I keep stumbling across new and obscure ways in which the government's austerity measures – at least, those in relation to local government funding – are having unforeseen and definitely unpleasant effects on the public.
I've already blogged about how the elderly and the young appear to be suffering the most from the various budget cuts, service cuts and reductions in service being implemented across the country. Now, however, its seems that the relatively affluent mums of leafy rural Warwickshire are suffering too. And they don't like it.
(Honestly, you wait for ages for a story about Warwickshire, then two come along together...)
A group of mums from a group of villages near Banbury claim that they will soon be forced to drive their children to school if Warwickshire Council Council presses ahead with their plans to end their bus escort service.
If the Conservative-run council gets its way, then from next week children as young as four will have to travel unsupervised on a 45-minute bus journey to school.
Drivers from a newly-contracted bus company will be required to look after up to 40 children from villages around Shotteswell unaided on the daily journey to school in Fenny Compton. The mums are not best pleased.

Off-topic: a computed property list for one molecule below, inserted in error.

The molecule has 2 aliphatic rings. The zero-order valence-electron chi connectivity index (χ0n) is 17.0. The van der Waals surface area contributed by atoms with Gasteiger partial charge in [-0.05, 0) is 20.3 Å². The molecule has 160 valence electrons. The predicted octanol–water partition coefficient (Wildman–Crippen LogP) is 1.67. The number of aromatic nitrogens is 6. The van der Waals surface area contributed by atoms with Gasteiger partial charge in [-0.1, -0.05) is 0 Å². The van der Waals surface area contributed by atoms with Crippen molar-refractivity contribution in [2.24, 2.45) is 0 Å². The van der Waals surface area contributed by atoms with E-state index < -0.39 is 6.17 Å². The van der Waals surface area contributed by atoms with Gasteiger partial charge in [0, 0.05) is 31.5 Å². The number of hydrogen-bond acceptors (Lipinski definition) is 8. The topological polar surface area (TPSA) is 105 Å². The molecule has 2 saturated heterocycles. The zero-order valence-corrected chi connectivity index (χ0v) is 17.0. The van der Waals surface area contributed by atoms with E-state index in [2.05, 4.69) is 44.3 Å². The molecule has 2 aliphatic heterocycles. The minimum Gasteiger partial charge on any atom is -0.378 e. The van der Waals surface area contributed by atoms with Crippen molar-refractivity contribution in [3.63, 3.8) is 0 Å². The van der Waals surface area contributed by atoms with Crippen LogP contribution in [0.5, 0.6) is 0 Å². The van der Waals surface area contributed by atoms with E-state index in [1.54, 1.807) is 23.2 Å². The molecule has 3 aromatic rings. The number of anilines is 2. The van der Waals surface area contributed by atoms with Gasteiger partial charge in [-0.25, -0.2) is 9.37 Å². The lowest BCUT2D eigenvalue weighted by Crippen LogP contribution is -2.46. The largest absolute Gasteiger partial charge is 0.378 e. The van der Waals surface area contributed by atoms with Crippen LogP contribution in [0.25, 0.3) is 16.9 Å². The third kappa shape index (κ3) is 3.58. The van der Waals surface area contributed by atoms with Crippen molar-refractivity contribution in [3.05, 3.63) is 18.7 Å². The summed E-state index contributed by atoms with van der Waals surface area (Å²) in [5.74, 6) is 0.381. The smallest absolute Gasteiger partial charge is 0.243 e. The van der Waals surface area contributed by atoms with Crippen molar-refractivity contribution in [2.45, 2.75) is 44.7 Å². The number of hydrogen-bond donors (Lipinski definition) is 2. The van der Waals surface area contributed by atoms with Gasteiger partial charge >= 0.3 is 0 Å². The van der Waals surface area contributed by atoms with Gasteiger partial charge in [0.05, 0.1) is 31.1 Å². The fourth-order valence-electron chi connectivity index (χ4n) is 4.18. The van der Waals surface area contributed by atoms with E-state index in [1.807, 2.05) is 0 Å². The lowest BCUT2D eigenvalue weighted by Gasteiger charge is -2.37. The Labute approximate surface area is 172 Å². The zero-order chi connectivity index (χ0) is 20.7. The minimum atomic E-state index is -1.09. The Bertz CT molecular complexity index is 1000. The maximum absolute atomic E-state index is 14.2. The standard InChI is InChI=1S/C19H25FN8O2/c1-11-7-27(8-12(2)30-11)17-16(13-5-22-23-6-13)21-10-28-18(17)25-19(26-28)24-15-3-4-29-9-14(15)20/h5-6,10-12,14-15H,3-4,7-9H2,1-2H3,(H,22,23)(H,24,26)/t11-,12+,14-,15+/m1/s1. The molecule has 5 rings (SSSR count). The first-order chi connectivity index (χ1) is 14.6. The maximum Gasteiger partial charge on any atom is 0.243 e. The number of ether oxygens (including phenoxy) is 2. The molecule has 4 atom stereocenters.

“I cannot put my four-year-old on the bus at 8.20am to get to school at 9am without an adult assistant,” says one. “I want to know the driver is concentrating on the roads rather than a child who is ill, upset or quarrelling.
“I will have to drive him, which is bad for the environment, for Fenny Compton in terms of traffic and for Jack’s independence.”
Local parish councillor Val Ingram asked: “Who will make sure the children do up their seat belts, or remember to take their lunches and bags with them?”
The council's decision to end bus escorts, which is expected to realise savings of about £700,000 a year by 2017, is part of a plan to save money – a plan that will also see bus passes going up in price. Four of Warwickshire's primary schools lost their bus escorts in September last year and seven more, including this one, are due to end this month.
So, none of us are immune from the government's cuts after all and we really are, as the Prime Minister once claimed, 'in it together'. Well, no. I'm a parent myself and can understand and sympathise with this group of worried and angry mums. But if you'd forgive me for sounding just a tad uncharitable, at least these mums have cars, whereas people in much less wealthy areas – as well as the elderly and the young – often don't.
What is interesting, though, is that this area is very much the epitome of the Tory shires, and I'm prepared to bet that those who did vote Tory at the last general election didn't think they were voting for cuts that would effect them quite so forcibly.
The Conservatives currently hold a sizeable majority on Warwickshire County Council – but I suspect there could be a number of councillors sleeping a lot less easy in their beds ahead of the next local elections on 4 May.